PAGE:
constitute men Poets, but only prepare them to be tho I do not presume to enter into competition with our

auditors of those who are. How far I shall be found greatest contemporary Poets. Yet I am unwilling to to possess that more essential attribute of Poetry, tho tread in the footsteps of any who have preceded me. power of awakening in others sensations like those I have sought to avoid the imitation of any style of which animate iny own bosom, is that which, to speak language or versification peculiar to the original minds sincerely, I know not; and which, with an acquiesof which it is the character, designing that even if cent and contented spirit, I expect to be taught by the

effect which I shall produce upon those whom I now * I ought to except Sir W. Drummond's “ Academical address. Questions ;" a volume of very acute and powerful meta I have avoided, as I have said before, the imitation physical criticism.

of any contemporary style. But there must be a resemIt is remarkable, as a symptom of the revival of public

blance, which does not depend upon their own will, hope, that Mr. Malthus has assigned, in the later editions

between all the writers of any particular age. They of his work, an indefinite dominion to moral restraint over

cannot escape from subjection to a common influence the principle of population. This concession answers all the inferences from his doctrine unfavourable to human * In this sense there may be such a thing as perfectiimprovement, and reduces the “ ESSAY ON POPULATION," bility in works of fiction, notwithstanding the concession to a commentary illustrative of the unanswerableness of often made by the advocates of human improvement that ** POLITICAL JUSTICE,"

perfectibility is a term applicable only to science.

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which arises out of an infinite combination of circum to be derived from their virulent writings ! As it is, stances belonging to the times in which they live, fear I shall be malicious enough to be amused with though each is in a degree the author of the very influ- | their paltry tricks and lame invectives. Should the ence by which his being is thus pervaded. Thus, the Public judge that my composition is worthless, I shall tragic Poets of the age of Pericles ; the Italian revivers indeed bow before the tribunal from which Milton of ancient learning; those mighty intellects of our own received his crown of immortality, and shall seek to country that succeeded the Reformation, the translators gather, if I live, strength from that defeat, which may of the Bible, Shakspeare, Spenser, the Dramatists of nerve me to some new enterprise of thought which may the reign of Elizabeth, and Lord Bacon *; the colder not be worthless. I cannot conceive that Lucretius, spirits of the interval that succeeded ;-all resemble when he meditated that poein whose doctrines are yet each other, and differ from every other in their several the basis of our metaphysical knowledge, and whose classes. In this view of things, Ford can no more eloquence has been the wonder of mankind, wrote in be called the imitator of Shakspeare, than Shakspeare awe of such censure as the hired sophists of the impure the imitator of Ford. There were perhaps few other and superstitious noblemen of Rome might affix to points of resemblance between these two men, than what he should produce. It was at the period when that which the universal and inevitable influence of Greece was led captive, and Asia made tributary to the their age produced. And this is an influence which Republic, fast verging itself to slavery and ruin, that a neither the meanest scribbler, nor the sublimest genius multitude of Syrian captives, bigoted to the worsliip of any era, can escape; and which I have not attempted of their obscene Ashtaroth, and the unworthy success. to escape.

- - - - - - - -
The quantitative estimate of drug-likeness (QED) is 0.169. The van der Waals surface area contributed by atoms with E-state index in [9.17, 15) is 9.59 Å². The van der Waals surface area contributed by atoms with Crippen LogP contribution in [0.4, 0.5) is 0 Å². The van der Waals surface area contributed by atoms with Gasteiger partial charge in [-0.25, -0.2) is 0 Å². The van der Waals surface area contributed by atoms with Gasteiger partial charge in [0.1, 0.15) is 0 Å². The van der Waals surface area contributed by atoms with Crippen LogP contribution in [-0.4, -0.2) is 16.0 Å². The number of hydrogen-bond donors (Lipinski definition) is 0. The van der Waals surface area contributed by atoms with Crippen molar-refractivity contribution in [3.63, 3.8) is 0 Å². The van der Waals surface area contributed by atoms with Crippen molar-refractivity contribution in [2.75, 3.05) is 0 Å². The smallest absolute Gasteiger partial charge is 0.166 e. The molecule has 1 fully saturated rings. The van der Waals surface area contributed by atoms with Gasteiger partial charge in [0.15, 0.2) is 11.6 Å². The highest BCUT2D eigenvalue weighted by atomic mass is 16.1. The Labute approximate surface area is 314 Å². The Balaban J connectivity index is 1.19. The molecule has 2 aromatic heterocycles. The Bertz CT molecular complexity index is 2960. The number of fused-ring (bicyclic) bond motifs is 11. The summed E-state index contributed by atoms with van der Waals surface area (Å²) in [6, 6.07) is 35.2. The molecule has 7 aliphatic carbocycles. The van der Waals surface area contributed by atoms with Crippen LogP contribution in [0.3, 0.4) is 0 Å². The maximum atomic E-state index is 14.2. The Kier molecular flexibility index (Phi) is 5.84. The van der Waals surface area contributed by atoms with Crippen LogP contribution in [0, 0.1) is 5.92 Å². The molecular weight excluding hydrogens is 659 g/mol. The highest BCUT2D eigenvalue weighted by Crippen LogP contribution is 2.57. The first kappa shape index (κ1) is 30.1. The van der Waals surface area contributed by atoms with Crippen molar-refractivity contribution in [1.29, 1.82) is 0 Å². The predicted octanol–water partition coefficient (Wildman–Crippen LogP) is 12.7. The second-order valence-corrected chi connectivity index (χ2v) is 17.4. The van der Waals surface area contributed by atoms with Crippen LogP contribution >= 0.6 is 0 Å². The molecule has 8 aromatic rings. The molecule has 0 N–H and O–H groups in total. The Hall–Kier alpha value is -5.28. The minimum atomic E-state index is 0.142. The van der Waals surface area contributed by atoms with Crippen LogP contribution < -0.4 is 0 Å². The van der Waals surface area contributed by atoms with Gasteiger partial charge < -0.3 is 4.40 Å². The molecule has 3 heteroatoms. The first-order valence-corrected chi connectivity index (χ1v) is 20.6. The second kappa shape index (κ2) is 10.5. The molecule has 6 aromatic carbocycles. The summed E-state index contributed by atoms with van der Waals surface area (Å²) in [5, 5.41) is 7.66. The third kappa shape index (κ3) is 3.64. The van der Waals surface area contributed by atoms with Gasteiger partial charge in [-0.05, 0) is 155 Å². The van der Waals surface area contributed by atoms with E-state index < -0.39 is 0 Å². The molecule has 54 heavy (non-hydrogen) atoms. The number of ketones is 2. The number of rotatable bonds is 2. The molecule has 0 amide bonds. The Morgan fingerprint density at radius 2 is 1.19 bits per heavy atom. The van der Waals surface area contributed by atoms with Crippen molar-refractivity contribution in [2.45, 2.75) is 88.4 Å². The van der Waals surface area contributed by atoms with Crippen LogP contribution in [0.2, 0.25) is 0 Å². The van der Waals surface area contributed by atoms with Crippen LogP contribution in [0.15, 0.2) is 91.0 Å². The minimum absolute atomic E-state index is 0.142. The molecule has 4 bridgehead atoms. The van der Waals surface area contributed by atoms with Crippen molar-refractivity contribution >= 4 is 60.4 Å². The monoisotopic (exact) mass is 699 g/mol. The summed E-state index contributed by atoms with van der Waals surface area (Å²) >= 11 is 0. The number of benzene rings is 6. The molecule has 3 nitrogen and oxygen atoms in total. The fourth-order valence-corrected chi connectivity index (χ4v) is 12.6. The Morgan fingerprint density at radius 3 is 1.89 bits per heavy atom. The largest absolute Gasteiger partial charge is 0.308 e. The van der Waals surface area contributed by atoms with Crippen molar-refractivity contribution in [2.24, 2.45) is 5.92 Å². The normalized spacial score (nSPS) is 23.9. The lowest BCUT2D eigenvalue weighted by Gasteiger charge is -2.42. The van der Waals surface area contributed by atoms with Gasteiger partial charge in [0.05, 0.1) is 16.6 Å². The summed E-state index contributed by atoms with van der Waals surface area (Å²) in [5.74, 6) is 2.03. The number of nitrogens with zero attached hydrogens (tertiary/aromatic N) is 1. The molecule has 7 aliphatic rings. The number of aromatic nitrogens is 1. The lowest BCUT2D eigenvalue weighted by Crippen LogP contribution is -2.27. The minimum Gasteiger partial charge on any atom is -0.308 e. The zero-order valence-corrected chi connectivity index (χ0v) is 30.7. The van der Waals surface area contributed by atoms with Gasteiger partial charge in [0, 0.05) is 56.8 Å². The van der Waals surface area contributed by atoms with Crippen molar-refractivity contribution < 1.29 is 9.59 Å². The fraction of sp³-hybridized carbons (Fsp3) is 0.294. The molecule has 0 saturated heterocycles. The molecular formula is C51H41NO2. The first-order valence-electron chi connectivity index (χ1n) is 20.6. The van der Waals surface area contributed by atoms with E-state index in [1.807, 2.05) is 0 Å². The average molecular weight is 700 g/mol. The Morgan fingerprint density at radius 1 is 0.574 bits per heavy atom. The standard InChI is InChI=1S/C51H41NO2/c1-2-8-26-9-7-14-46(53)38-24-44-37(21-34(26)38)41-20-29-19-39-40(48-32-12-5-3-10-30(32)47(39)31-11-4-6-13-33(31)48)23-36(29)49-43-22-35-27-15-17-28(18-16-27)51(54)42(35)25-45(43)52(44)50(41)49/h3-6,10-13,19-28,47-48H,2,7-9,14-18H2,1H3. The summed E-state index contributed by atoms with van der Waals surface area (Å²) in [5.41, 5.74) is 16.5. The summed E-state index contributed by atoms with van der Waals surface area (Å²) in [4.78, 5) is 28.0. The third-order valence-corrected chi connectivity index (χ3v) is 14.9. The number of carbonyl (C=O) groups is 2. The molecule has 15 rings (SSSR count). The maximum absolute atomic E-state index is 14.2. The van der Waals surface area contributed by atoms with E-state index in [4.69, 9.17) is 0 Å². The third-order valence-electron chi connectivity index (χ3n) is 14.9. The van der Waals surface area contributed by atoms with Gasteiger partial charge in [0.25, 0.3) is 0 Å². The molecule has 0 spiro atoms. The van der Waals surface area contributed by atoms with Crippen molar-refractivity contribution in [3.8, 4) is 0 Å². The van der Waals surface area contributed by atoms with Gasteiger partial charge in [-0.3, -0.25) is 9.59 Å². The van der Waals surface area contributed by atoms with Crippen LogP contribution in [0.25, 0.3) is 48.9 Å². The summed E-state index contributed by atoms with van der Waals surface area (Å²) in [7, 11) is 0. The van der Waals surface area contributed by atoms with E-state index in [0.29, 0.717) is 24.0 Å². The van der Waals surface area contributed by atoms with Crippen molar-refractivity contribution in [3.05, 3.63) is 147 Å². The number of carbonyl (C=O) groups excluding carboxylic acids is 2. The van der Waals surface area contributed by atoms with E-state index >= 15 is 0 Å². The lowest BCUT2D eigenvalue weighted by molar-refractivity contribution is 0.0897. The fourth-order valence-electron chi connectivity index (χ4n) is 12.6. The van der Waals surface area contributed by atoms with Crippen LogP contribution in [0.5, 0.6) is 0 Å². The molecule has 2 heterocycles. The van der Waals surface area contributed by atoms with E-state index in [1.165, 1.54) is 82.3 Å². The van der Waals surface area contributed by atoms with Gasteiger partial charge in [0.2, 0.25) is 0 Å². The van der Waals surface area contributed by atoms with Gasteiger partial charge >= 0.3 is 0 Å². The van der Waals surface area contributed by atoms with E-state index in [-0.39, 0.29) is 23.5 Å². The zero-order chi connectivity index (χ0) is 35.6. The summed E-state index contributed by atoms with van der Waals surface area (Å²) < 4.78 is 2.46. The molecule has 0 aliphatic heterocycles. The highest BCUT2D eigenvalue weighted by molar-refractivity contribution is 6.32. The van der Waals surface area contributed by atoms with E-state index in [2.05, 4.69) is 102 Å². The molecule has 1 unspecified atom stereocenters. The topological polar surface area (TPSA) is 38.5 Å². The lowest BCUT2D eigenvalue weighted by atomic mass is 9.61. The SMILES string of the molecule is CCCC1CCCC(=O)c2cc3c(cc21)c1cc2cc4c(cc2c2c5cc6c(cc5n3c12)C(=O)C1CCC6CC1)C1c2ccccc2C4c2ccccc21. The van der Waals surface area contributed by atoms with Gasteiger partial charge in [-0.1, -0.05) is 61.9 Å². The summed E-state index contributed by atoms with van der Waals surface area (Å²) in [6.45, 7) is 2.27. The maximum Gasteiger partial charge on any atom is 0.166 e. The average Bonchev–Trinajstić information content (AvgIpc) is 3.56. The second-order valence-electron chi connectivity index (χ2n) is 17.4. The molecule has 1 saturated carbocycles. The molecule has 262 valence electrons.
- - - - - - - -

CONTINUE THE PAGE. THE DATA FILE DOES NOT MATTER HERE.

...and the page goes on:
ors of Socrates and Zeno, found there a precarious subI have adopted the stanza of Spenser (a measure sistence by administering, under the name of freedmen, inexpressibly beautiful), not because I consider it a to the vices and vanities of the great. These wretched finer model of poetical harmouy than the blank verse men were skilled to plead, with a superficial but plauof Shakspeare and Milton, but because in the latter sible set of sophisms, in favour of that contempt for there is no shelter for mediocrity : you must either virtue which is the portion of slaves, and that faith succeed or fail. This perhaps an aspiring spirit should in portents, the most fatal substitute for benevolence desire. But I was enticed, also, by the brilliancy and in the imaginations of men, which, arising from the magnificence of sound which a mind that has been enslaved communities of the East, then first began to nourished upon musical thoughts, can produce by a overwhelin the western nations in its stream. Were just and harmonious arrangement of the pauses of this these the kind of men whose disapprobation the wise